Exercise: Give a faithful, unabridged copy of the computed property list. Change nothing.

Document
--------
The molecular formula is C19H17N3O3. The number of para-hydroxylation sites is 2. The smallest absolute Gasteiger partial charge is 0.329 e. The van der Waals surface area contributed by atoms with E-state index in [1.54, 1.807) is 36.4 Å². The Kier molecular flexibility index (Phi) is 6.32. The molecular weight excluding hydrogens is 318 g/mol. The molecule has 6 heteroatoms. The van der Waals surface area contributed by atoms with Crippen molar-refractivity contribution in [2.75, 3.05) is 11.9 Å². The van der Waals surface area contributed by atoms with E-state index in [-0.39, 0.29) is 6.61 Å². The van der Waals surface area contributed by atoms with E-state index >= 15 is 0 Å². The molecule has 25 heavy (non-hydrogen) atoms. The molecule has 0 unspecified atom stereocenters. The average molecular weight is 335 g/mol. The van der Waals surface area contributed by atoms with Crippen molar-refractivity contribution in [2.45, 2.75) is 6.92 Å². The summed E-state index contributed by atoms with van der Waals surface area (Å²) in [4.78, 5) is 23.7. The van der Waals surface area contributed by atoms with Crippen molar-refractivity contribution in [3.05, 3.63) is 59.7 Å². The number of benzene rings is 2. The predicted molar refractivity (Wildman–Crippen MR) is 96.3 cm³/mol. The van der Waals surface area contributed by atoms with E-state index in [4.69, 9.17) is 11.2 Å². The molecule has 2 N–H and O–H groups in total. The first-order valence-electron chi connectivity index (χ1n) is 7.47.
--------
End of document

The molecular formula is C19H17N3O3. The number of para-hydroxylation sites is 2. The smallest absolute Gasteiger partial charge is 0.329 e. The van der Waals surface area contributed by atoms with E-state index in [1.54, 1.807) is 36.4 Å². The Kier molecular flexibility index (Phi) is 6.32. The molecular weight excluding hydrogens is 318 g/mol. The molecule has 6 heteroatoms. The van der Waals surface area contributed by atoms with Crippen molar-refractivity contribution in [2.75, 3.05) is 11.9 Å². The van der Waals surface area contributed by atoms with E-state index in [-0.39, 0.29) is 6.61 Å². The van der Waals surface area contributed by atoms with E-state index >= 15 is 0 Å². The molecule has 25 heavy (non-hydrogen) atoms. The molecule has 0 unspecified atom stereocenters. The average molecular weight is 335 g/mol. The van der Waals surface area contributed by atoms with Crippen molar-refractivity contribution in [2.45, 2.75) is 6.92 Å². The summed E-state index contributed by atoms with van der Waals surface area (Å²) in [4.78, 5) is 23.7. The van der Waals surface area contributed by atoms with Crippen molar-refractivity contribution in [3.05, 3.63) is 59.7 Å². The number of benzene rings is 2. The predicted molar refractivity (Wildman–Crippen MR) is 96.3 cm³/mol. The van der Waals surface area contributed by atoms with E-state index in [4.69, 9.17) is 11.2 Å². The molecule has 2 N–H and O–H groups in total. The first-order valence-electron chi connectivity index (χ1n) is 7.47.